The question then becomes what to make of strategy going forward. There are two fronts to deal with. The first is consumer psychology and spending - an important component which ultimately dictates the amount of revenue flowing through the industry. Unfortunately, it appears over the short-term the consumer will remain under pressure to shore up his/her personal balance sheet until there's substantial job creation within the economy. Joshua Shapiro, Chief U.S. Economist, MFR Inc., recently explained why spending improved following the previous recession despite being coined as a "jobless recovery" (interview with Tom Keene, Bloomberg on the Economy, July 23): "The last time around, consumers outperformed the labor market because they were using their homes as ATMs and credit was freely available. That's not the case this time." That issue mandates careful monitoring and speaks directly to the wholesale market discussion above.

The second front comes in the form of overall business investment front and the overarching issue of excess capacity. Mr. Shapiro also made some important observations that have direct application to the beef sector. He was asked about clearing capacity and the economic history as it relates to this recession. Does it stem from consolidation?:

"Yes, consolidation is the best way. And again, if you look at a lot of things the government has been doing, it's kind of anti-consolidation. A lot of it is s propping up things that maybe shouldn't be propped up and we should at least allow the process to naturally take its course and reduce excess capacity that way. The more you do the "Japan sort-of thing" the longer your pain lasts."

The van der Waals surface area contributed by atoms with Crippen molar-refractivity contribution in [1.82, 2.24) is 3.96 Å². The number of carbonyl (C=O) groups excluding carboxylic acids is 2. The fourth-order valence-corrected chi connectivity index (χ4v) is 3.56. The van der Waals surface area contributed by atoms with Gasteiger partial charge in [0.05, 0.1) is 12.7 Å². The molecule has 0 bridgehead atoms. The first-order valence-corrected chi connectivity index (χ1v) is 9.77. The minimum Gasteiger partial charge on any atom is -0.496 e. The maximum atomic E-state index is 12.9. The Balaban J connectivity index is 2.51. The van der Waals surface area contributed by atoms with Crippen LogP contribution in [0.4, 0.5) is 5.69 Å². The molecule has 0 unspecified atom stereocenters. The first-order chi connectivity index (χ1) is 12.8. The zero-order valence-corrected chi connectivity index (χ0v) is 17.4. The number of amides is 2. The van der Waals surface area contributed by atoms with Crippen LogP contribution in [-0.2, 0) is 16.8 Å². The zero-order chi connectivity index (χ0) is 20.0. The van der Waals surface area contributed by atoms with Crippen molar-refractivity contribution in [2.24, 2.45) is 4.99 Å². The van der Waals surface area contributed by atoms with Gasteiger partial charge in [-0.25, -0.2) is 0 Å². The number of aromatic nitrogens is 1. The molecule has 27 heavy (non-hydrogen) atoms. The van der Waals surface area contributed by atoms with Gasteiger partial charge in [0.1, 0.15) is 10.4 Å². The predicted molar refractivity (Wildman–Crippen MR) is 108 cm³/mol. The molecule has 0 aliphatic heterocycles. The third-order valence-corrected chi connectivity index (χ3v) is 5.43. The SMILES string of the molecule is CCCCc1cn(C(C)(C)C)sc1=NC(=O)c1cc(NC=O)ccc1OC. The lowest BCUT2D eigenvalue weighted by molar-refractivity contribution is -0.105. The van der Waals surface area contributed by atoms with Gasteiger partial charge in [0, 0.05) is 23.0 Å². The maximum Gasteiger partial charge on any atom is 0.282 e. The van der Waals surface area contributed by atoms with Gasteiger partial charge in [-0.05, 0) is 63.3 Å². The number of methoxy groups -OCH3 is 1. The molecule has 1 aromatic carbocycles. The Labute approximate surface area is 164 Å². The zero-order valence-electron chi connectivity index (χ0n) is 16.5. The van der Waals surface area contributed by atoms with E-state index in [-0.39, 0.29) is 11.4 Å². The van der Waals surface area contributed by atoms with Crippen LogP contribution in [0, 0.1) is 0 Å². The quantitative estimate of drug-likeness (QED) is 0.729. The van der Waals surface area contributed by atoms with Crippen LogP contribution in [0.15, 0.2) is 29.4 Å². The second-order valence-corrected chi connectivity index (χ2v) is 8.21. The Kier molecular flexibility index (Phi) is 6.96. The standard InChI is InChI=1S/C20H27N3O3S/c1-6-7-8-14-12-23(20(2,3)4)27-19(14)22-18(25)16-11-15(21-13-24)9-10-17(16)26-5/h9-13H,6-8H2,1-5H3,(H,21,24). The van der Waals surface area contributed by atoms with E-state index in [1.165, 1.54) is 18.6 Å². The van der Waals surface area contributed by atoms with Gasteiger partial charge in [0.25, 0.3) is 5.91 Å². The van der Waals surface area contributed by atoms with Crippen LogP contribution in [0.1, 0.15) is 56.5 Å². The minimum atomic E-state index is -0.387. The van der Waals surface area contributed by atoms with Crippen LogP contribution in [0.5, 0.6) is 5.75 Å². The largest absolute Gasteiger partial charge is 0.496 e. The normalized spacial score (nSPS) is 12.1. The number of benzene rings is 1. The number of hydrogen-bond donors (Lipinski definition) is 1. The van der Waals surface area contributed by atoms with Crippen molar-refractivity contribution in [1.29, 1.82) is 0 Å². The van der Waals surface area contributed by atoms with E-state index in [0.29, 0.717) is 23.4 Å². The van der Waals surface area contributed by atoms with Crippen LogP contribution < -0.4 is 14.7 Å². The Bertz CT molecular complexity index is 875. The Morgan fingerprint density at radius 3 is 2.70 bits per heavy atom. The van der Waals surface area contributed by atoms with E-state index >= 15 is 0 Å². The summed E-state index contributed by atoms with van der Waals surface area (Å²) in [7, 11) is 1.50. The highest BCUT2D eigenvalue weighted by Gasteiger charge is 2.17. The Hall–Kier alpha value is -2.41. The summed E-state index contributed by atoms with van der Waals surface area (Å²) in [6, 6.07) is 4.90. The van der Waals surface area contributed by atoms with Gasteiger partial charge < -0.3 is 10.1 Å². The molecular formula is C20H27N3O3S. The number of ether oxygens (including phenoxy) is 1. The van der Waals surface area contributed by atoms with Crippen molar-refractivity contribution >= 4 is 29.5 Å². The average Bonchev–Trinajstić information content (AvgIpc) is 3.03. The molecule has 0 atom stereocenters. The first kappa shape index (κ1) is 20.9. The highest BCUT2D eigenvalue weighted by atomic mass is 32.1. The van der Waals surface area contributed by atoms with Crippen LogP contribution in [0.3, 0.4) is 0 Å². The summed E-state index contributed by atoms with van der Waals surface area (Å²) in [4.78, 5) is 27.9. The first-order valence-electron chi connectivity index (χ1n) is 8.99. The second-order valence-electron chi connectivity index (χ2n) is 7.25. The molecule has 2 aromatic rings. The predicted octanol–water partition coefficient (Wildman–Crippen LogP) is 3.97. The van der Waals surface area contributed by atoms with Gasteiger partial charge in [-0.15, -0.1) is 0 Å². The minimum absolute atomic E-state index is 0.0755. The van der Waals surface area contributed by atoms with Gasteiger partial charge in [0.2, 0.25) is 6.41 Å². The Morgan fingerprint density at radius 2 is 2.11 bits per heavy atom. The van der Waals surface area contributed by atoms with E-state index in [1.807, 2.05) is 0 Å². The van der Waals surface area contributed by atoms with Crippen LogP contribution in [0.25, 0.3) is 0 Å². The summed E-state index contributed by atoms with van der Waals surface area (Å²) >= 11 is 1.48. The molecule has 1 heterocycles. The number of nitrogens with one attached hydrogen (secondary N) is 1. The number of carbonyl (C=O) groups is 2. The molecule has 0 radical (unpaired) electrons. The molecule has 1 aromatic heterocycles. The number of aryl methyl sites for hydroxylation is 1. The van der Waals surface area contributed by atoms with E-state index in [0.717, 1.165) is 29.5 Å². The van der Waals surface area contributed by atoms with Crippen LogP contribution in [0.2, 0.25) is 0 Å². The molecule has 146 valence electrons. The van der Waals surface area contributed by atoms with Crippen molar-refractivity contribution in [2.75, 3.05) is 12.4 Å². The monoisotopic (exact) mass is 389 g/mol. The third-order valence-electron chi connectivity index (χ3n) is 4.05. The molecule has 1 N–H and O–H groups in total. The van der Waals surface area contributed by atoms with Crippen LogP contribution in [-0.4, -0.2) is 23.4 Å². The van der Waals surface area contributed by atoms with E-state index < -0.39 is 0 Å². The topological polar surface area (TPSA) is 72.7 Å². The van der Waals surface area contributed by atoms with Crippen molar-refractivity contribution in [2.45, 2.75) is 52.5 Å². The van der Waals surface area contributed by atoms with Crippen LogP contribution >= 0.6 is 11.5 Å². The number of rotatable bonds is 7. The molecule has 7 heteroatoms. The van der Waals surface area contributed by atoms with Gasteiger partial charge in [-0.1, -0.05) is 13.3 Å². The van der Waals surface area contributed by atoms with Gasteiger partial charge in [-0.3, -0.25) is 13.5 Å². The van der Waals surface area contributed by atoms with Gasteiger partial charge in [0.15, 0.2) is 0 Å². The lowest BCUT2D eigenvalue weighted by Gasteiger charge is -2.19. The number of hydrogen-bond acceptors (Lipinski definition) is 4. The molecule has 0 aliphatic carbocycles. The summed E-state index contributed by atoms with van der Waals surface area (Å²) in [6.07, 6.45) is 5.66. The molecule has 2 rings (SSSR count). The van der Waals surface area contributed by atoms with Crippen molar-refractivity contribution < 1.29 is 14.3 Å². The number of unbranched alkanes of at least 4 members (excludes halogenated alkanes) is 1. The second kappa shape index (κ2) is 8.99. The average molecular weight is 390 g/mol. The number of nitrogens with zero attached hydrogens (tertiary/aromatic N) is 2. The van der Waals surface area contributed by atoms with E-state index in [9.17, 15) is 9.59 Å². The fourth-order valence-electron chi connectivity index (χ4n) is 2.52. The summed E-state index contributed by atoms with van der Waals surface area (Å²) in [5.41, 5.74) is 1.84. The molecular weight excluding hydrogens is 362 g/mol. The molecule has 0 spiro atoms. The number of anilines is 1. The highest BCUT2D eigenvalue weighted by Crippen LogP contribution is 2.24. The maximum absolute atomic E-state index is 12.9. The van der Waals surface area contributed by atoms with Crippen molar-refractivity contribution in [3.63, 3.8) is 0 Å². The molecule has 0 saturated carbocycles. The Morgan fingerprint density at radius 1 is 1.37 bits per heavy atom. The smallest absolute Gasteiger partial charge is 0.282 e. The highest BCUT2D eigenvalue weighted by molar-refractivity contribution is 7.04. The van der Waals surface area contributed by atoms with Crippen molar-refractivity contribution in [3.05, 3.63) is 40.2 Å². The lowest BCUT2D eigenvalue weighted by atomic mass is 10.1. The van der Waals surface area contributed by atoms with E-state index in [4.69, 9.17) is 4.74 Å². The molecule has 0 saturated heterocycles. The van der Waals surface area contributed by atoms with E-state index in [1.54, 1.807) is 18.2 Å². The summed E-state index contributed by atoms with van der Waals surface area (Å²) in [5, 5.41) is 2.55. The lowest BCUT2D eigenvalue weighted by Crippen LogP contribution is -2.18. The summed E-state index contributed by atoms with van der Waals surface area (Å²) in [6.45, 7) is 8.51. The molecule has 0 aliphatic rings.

Consolidation and government involvement - two imperative issues we constantly wrestle with in the beef complex.

What's really important here is to evaluate all of this within the current business and economic environment. To date, producer-level consolidation has largely occurred because of demographics and/or lifestyle choices at the cow-calf level and pursuit of economies of scale at the feedyard level. The next wave of, or impetus of ongoing, consolidation will likely prove to be different; it will be not be driven by either of those factors but rather be catalyzed by the financial industry. Access to capital (or lack thereof) - both on a personal or corporate level - will dictate the entities which can continue to pursue their respective business interests.

Price Summary

Item

Week Ending:

7/31/09 7/24/09 7/17/09 7/10/09 7/3/09
Slaughter Steers ($/cwt) 82.76 83.19 83.62 81.36 82.81
Choice Cutout ($/cwt) 142.53 141.45 137.22 137.81 138.76
Select Cutout ($/cwt) 136.79 135.20 131.22 132.44 132.79
Hide and Offall ($/cwt) 8.23 7.57 7.17 7.10 7.20
USDA Slaughter Weights (lb) 1282 1279 1276 1272 1270
USDA Steer Carcass Weights (lb) 846 840 840 832 832
CME Feeder Cattle Index ($/cwt) 102.13 102.55 101.29 100.93 98.87
Cow Cutout ($/cwt) 109.93 110.70 112.35 112.68 112.02
Corn (basis Omaha: $/Bu) 3.20 2.95 3.02 3.04 3.20
Cattle Harvest (000 head) 639 615 627 628 628